2. Expand their palate and an appreciation for different foods. Variety means exposing children to different cuisines and preparation methods. Many of our cooking programs introduce kids to new spices and foods that they may not have tried before. Through tasting, hearing, touching, smelling and seeing, children will be exposed to different ingredients and food combinations – some they will like and some they won’t but that’s okay. When we encourage children to smell and taste various types of foods and flavours it enables them to experiment and find something new to add to their repertoire.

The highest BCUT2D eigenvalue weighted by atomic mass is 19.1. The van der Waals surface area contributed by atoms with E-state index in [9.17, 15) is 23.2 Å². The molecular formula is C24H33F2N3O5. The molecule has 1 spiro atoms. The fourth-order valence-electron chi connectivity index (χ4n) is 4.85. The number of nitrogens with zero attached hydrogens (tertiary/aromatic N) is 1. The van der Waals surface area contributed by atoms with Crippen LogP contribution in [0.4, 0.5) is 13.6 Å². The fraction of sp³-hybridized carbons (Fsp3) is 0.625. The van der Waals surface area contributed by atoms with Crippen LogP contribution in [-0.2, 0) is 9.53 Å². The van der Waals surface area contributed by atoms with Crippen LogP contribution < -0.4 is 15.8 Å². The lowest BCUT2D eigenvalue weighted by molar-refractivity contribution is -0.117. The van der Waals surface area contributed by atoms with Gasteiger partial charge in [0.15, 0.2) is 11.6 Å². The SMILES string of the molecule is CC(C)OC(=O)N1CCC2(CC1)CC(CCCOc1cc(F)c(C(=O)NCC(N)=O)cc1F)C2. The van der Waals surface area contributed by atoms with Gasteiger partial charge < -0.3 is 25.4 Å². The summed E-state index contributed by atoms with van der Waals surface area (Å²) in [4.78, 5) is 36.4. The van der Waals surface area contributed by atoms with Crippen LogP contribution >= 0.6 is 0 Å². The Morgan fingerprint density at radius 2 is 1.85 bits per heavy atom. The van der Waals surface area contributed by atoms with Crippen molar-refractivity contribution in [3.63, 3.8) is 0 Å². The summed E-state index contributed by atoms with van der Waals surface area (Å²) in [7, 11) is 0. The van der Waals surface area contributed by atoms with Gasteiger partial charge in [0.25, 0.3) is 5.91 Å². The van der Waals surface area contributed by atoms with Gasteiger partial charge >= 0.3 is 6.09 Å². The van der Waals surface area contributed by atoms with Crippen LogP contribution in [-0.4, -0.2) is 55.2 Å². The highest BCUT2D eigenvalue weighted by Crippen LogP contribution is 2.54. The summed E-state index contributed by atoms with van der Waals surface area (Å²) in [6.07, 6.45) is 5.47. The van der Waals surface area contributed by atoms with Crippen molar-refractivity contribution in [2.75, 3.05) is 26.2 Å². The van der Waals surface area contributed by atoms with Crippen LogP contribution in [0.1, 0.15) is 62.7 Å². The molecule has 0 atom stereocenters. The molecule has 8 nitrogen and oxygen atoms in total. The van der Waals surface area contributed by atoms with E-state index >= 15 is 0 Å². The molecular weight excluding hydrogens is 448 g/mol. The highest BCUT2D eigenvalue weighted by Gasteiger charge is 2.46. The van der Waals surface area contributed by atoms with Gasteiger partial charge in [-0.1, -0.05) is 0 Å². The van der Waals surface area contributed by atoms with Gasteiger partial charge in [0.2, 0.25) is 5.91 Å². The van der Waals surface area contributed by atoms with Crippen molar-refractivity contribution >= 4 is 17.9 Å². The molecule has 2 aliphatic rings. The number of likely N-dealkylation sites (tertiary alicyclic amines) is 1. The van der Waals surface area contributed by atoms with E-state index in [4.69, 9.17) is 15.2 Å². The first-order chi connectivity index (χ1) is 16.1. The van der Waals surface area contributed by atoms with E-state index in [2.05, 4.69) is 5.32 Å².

“I dined at Rooks to Cooks’ pop-up restaurant, the Chef’s Platter. … I felt like I walked into an episode of MasterChef and it was glorious.” ~ Monica Wong, blogger, foodie2luv.com
3. Emotional development. Hands-on cooking activities help children develop confidence and skills so that they can learn to make meals for themselves. Following recipes encourages children to be more independent and develop a positive self-image. It also teaches them to follow directions and work on their problem-solving skills. Remember to have fun with the children when they are experimenting with cooking and then they will learn about the joy of cooking, eating and sharing their delicious creations!
From a kid’s perspective: “I think that what resonated with them was the fact that they were given a tremendous amount of responsibility right from the moment they arrived.” ~ Mala Joshi, parent and blogger, unpackingthemeal.com